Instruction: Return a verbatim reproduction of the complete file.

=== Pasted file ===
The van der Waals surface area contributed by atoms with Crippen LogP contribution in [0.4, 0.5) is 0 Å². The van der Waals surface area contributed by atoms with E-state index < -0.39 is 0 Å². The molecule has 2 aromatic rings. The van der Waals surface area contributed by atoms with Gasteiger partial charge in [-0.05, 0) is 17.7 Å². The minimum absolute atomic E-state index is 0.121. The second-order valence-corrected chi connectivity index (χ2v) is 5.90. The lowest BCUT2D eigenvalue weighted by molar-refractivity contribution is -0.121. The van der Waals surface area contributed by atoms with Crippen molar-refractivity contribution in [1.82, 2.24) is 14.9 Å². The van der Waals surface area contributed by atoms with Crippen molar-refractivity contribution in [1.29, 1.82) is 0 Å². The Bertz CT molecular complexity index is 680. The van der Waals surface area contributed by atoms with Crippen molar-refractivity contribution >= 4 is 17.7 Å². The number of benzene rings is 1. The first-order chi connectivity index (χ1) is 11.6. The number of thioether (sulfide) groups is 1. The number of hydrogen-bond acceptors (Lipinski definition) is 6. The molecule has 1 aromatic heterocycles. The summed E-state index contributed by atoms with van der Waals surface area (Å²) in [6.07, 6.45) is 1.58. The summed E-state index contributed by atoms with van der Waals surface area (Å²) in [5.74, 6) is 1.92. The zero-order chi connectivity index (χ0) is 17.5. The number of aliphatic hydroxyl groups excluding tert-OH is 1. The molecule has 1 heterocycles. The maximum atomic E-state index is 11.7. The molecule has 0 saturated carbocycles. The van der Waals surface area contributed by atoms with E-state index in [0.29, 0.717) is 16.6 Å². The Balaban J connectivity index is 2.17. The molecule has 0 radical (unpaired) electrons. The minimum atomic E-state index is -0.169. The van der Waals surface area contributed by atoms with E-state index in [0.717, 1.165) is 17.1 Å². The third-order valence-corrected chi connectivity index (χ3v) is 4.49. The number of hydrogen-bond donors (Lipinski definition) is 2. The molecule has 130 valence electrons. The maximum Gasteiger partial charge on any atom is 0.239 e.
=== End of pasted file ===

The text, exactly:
The van der Waals surface area contributed by atoms with Crippen LogP contribution in [0.4, 0.5) is 0 Å². The van der Waals surface area contributed by atoms with E-state index < -0.39 is 0 Å². The molecule has 2 aromatic rings. The van der Waals surface area contributed by atoms with Gasteiger partial charge in [-0.05, 0) is 17.7 Å². The minimum absolute atomic E-state index is 0.121. The second-order valence-corrected chi connectivity index (χ2v) is 5.90. The lowest BCUT2D eigenvalue weighted by molar-refractivity contribution is -0.121. The van der Waals surface area contributed by atoms with Crippen molar-refractivity contribution in [1.82, 2.24) is 14.9 Å². The van der Waals surface area contributed by atoms with Crippen molar-refractivity contribution in [1.29, 1.82) is 0 Å². The Bertz CT molecular complexity index is 680. The van der Waals surface area contributed by atoms with Crippen molar-refractivity contribution >= 4 is 17.7 Å². The number of benzene rings is 1. The first-order chi connectivity index (χ1) is 11.6. The number of thioether (sulfide) groups is 1. The number of hydrogen-bond acceptors (Lipinski definition) is 6. The molecule has 1 aromatic heterocycles. The summed E-state index contributed by atoms with van der Waals surface area (Å²) in [6.07, 6.45) is 1.58. The summed E-state index contributed by atoms with van der Waals surface area (Å²) in [5.74, 6) is 1.92. The zero-order chi connectivity index (χ0) is 17.5. The number of aliphatic hydroxyl groups excluding tert-OH is 1. The molecule has 1 heterocycles. The maximum atomic E-state index is 11.7. The molecule has 0 saturated carbocycles. The van der Waals surface area contributed by atoms with E-state index in [0.29, 0.717) is 16.6 Å². The Balaban J connectivity index is 2.17. The molecule has 0 radical (unpaired) electrons. The minimum atomic E-state index is -0.169. The van der Waals surface area contributed by atoms with E-state index in [0.717, 1.165) is 17.1 Å². The third-order valence-corrected chi connectivity index (χ3v) is 4.49. The number of hydrogen-bond donors (Lipinski definition) is 2. The molecule has 130 valence electrons. The maximum Gasteiger partial charge on any atom is 0.239 e.